She goes on to say:

PWGSC's 1999-2000 Report on Plans and Priorities, signed by the Minister and the Deputy Minister, contained the following statement about CCSB:

“The CCSB business line will focus on the following strategies and key activities over the planning period...provide core communications procurement and project coordination services to federal departments that are useful, timely and value added while ensuring prudence, probity and transparency throughout the process.”

The Auditor General then says:

More than half of CCSB's spending was on sponsorships. Prudence and probity in the delivery of the program were certainly not ensured.

That was a statement signed by the minister. So it is clear that the Auditor General has found sufficient evidence to conclude in her report that Parliament was misled. To that end, it is my duty as a parliamentarian to bring forward this evidence and seek appropriate justice on the matter, as I feel there is enough documentation to prove the case.

The Prime Minister himself acknowledged on February 10 of this year that the rules were not followed and that Parliament was not clearly advised. He said:

...the hon. member knows that when money is allocated by a cabinet...it is allocated on the basis that certain rules...will be followed. The problem is that those rules were not followed.

A Speaker in 1978 ruled a matter to be a prima facie case of contempt where the RCMP were alleged to have deliberately misled a minister of the crown and the member for Northumberland--Durham resulting in “an attempt to obstruct the House by offering misleading information”.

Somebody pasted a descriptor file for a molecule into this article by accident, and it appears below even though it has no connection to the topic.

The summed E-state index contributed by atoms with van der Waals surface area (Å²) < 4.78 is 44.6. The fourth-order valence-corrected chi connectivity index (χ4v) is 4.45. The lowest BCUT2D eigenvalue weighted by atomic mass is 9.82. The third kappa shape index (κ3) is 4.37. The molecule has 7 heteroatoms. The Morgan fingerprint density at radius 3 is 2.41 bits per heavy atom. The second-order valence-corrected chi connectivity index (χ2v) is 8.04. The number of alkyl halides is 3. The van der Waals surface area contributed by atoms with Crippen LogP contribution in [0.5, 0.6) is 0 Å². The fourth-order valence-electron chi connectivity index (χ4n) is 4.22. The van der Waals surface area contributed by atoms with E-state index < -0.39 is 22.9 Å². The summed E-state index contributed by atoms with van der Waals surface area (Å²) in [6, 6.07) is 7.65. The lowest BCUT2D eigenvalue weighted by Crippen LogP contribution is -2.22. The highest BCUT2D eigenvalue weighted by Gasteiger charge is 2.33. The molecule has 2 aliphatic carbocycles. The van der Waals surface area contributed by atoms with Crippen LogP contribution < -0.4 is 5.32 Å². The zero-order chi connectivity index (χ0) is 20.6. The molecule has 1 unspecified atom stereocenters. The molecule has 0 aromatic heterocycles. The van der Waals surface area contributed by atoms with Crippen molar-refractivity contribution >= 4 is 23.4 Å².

On page 225 of Joseph Maingot's Parliamentary Privilege in Canada , he describes contempt as “an offence against the authority or dignity of the House”.

In the 22nd edition of Erskine May on page 63, it describes ministerial responsibility and states:

...it is of paramount importance that ministers give accurate and truthful information to Parliament, correcting any inadvertent error at the earliest opportunity. Ministers who knowingly mislead Parliament will be expected to offer their resignation to the Prime Minister....

The House has always insisted on accurate and truthful information. That is why the direct misrepresentation of a ministry's plans and priorities must be treated as contempt.

Parliament must never be misled or lied to. Parliamentarians and the public must rely on the goodwill and the honour of ministerial presentations and submissions.